Friday, February 19, 2010

What is the ACTA?

Introduced in 2006, the Anti-Counterfeiting Trade Agreement (ACTA) seeks to provide international enforcement of intellectual property rights through cooperation and coordination among international governmental agencies. Protection of intellectual property encourages creativity that is essential to continued growth and success of the economy. Without protection, companies and individuals may not be as willing to invest the time and money necessary to develop innovative new products that enhance, and in many cases, save our lives. Unfortunately, unethical criminal behaviors have created an increase in counterfeit and pirated goods that inhibit creativity and threaten profitability of legitimate creators. Trade in counterfeit goods such as CDs, clothing and drugs cost the true owners around the world billions of dollars annually. In some cases, counterfeit medical, automotive and electrical goods may create safety hazards.

Today's technological advancements and the ability of foreign manufacturers to produce lower cost goods present almost limitless opportunities for distribution of goods that are authorized by the IPR owner. However, this same technology and low cost production provide the same opportunities for proliferation of products that infringe on intellectual property rights. For example, anyone with a computer equipped with a CD and/or DVD burner and a stack of discs can illegally copy and distribute protected works. The lack of protection and enforcement has led to widespread unauthorized copying and use of unlicensed marks to flood the market with goods that violate intellectual property rights.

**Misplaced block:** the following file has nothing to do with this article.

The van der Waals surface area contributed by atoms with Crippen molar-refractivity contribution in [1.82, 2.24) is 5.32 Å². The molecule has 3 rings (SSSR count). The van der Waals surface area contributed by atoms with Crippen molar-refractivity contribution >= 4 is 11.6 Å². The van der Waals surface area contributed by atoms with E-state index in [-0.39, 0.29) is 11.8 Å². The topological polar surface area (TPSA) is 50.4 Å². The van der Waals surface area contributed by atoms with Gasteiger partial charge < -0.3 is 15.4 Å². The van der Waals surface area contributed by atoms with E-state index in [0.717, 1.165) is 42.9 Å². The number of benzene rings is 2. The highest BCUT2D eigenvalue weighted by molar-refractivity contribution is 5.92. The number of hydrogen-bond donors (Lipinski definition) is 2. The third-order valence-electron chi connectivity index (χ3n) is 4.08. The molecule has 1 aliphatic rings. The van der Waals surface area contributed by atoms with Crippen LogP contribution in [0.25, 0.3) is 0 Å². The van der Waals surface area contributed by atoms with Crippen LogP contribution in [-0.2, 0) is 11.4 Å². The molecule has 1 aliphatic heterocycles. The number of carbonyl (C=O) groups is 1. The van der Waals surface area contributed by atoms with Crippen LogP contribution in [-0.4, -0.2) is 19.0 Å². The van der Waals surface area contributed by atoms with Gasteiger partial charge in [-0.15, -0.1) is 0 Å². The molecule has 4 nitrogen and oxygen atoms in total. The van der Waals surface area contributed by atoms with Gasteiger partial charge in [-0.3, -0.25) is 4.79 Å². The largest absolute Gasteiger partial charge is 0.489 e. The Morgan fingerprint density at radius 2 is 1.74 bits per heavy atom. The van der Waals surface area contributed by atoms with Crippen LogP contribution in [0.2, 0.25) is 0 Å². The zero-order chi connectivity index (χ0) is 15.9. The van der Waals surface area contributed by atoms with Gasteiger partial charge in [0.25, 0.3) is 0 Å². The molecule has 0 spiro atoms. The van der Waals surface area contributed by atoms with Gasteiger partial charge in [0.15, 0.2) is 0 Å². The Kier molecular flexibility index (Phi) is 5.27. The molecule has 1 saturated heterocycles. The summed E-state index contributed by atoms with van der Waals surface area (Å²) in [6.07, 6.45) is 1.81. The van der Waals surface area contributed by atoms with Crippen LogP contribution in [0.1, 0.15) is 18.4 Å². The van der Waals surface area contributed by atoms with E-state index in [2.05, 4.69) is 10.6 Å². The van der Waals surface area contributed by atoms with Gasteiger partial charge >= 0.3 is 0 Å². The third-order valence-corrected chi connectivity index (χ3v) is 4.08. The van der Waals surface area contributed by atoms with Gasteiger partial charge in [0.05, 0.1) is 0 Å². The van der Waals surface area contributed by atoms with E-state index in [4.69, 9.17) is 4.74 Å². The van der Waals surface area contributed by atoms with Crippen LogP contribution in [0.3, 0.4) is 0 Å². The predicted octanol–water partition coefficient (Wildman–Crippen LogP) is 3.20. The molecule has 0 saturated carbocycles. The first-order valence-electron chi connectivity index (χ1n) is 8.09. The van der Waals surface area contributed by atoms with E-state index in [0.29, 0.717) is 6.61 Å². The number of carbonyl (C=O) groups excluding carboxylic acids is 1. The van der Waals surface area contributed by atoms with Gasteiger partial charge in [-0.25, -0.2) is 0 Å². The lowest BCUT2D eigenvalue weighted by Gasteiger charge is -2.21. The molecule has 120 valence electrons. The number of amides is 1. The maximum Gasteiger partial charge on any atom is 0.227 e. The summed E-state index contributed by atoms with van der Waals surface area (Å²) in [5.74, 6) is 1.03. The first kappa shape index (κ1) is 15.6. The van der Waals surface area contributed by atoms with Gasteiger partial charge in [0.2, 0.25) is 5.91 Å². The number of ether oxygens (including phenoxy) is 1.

Parties involved in negotiations include the US, the EU, Japan, South Korea, Canada, Mexico, Australia, Morocco, Singapore, Switzerland and New Zealand. The group will meet again in April with the goal of completing the agreement by the end of 2010. Click
HERE for more information about the ACTA.

No comments: